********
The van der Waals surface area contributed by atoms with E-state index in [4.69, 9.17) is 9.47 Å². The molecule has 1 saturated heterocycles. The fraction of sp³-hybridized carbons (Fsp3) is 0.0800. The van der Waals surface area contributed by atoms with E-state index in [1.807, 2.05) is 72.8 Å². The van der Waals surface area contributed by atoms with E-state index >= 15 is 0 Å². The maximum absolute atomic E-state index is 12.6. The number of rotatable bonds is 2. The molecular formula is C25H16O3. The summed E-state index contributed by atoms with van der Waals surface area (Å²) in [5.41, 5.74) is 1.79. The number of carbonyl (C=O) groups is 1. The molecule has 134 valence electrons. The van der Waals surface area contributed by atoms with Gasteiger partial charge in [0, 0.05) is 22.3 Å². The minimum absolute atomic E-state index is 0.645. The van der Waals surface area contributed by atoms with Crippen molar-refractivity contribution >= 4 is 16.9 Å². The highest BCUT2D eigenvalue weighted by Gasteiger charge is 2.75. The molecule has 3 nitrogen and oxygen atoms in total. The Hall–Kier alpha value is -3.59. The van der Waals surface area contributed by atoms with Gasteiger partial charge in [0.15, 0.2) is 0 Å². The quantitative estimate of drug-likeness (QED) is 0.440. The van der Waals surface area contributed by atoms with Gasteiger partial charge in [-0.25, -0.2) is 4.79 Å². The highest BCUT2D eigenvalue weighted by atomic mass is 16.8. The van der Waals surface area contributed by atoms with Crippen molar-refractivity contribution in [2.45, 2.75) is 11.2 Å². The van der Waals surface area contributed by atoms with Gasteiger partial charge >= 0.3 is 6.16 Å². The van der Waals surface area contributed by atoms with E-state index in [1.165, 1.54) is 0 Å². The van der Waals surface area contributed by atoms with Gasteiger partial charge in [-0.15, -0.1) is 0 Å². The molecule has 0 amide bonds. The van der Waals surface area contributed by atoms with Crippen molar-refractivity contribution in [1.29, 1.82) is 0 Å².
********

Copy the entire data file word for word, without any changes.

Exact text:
The van der Waals surface area contributed by atoms with E-state index in [4.69, 9.17) is 9.47 Å². The molecule has 1 saturated heterocycles. The fraction of sp³-hybridized carbons (Fsp3) is 0.0800. The van der Waals surface area contributed by atoms with E-state index in [1.807, 2.05) is 72.8 Å². The van der Waals surface area contributed by atoms with E-state index >= 15 is 0 Å². The maximum absolute atomic E-state index is 12.6. The number of rotatable bonds is 2. The molecular formula is C25H16O3. The summed E-state index contributed by atoms with van der Waals surface area (Å²) in [5.41, 5.74) is 1.79. The number of carbonyl (C=O) groups is 1. The molecule has 134 valence electrons. The van der Waals surface area contributed by atoms with Gasteiger partial charge in [0, 0.05) is 22.3 Å². The minimum absolute atomic E-state index is 0.645. The van der Waals surface area contributed by atoms with Crippen molar-refractivity contribution >= 4 is 16.9 Å². The highest BCUT2D eigenvalue weighted by Gasteiger charge is 2.75. The molecule has 3 nitrogen and oxygen atoms in total. The Hall–Kier alpha value is -3.59. The van der Waals surface area contributed by atoms with Gasteiger partial charge in [0.15, 0.2) is 0 Å². The quantitative estimate of drug-likeness (QED) is 0.440. The van der Waals surface area contributed by atoms with Gasteiger partial charge in [-0.25, -0.2) is 4.79 Å². The highest BCUT2D eigenvalue weighted by atomic mass is 16.8. The van der Waals surface area contributed by atoms with Crippen molar-refractivity contribution in [2.45, 2.75) is 11.2 Å². The van der Waals surface area contributed by atoms with Gasteiger partial charge >= 0.3 is 6.16 Å². The van der Waals surface area contributed by atoms with E-state index in [1.165, 1.54) is 0 Å². The van der Waals surface area contributed by atoms with Gasteiger partial charge in [-0.15, -0.1) is 0 Å². The molecule has 0 amide bonds. The van der Waals surface area contributed by atoms with Crippen molar-refractivity contribution in [1.29, 1.82) is 0 Å².